Beginner’s Guide to Year 11 Physics

Struggling to get your head around Physics? Don't worry, our beginner's Guide to Year 11 Physics will help you through the 4 Modules so you don't have to hit panic stations.

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Struggling with Year 11 Physics? Don’t worry, Matrix is here to help. In this Beginner’s Guide to Year 11 Physics, we’ll give you a clear run-through of the 4 Modules you need to ace.

 

All about the Beginner’s Guide to Year 11 Physics

Year 11 Physics is the final frontier for Physics students!

You will apply the techniques and concepts learned in Year 10 to more complex problems, and learn about several new fields – kinematics, dynamics, waves and thermodynamics, and electricity and magnetism. These subjects will be the foundation of what you learn in Year 12.

At the end of Year 11, in Term 3, students will sit a yearly exam which will contain material from the entire years’ study – it is important that students are confident in every single area!

We’ve written the Beginner’s Guide to Year 11 Physics for you as an overview of the core concepts and methods of the Year 11 syllabus.

 

What’s in this Guide

This Guide will go through each of the four core modules of Year 11 Physics:

1. Kinematics

  1. Motion in a straight line
  2. Motion on a plane

2. Dynamics

  1. Forces
  2. Forces, Acceleration, and Energy
  3. Momentum, Energy, and Simple Systems

3. Waves and Thermodynamics

  1. Wave properties
  2. Wave behaviour
  3. Sound Waves
  4. Ray Model of Light
  5. Thermodynamics

4. Electricity and Magnetism

  1. Electrostatics
  2. Electric Circuits
  3. Magnetism

What’s different about Year 11?

While everyone learns some broad basics of science up to Year 10, students who choose one or more science subjects for Year 11 and 12 will gain a much deeper understanding – not only getting to grips with laws and theories, but making hands-on observations and exploring open-ended questions.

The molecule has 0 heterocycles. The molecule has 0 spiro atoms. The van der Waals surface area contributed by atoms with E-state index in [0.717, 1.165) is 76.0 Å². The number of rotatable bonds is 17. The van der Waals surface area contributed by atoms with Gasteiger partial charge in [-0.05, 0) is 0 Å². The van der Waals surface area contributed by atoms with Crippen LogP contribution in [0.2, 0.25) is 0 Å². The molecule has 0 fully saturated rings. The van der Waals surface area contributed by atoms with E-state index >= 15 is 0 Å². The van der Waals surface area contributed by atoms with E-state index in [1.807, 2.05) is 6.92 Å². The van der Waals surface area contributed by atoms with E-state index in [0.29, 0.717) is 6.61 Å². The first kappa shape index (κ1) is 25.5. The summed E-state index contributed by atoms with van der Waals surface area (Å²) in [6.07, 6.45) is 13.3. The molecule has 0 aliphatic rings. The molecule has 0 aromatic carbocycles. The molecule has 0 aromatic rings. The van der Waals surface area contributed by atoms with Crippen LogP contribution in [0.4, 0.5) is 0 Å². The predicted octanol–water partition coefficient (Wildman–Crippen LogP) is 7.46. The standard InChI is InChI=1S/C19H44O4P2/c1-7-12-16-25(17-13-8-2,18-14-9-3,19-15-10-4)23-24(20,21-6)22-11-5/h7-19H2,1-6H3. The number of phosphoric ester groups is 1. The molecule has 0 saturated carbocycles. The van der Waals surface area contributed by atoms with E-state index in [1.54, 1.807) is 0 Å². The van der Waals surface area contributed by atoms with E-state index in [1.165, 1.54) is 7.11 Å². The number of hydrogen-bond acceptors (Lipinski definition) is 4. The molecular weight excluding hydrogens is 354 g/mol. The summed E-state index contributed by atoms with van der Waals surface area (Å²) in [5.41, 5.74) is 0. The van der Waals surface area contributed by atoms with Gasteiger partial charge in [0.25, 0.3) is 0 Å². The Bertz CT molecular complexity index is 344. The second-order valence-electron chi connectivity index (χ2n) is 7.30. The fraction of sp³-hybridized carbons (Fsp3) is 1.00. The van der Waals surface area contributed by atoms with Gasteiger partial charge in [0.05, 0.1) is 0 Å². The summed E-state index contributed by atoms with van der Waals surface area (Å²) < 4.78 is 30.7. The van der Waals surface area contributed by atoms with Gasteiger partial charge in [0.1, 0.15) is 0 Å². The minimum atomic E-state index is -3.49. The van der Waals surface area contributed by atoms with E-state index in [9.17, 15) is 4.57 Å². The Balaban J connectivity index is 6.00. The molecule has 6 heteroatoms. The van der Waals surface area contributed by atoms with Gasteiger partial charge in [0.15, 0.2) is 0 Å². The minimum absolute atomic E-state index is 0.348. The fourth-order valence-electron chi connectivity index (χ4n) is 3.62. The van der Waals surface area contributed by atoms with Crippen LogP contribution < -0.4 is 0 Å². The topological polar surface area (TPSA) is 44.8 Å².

This more detailed study means that you will also be held to higher standards when responding to questions and assessment tasks. Some of the skills you must develop are:

  • Being careful with quantities and units. You can do a calculation perfectly but still lose marks for missing or incorrect units, or an inappropriate number of significant figures. You must also become comfortable converting between different units.
  • Designing and carrying out experiments. You must learn how to construct (and improve!) methods of data collection to ensure your measurements are accurate, reliable and valid. You must also be able to present your results in various formats including written reports.
  • Drawing and interpreting graphs. You have had plenty of experience plotting data; now we focus on the information that can be obtained from the graph. This means you will be drawing lines of best fit, finding the gradient and intercepts of a graph, and using the results to make a calculation.
  • Applying your knowledge in unfamiliar situations. While many exam questions will be predictable, you may be presented with a problem you have never seen before and must figure out what knowledge is relevant to solving it.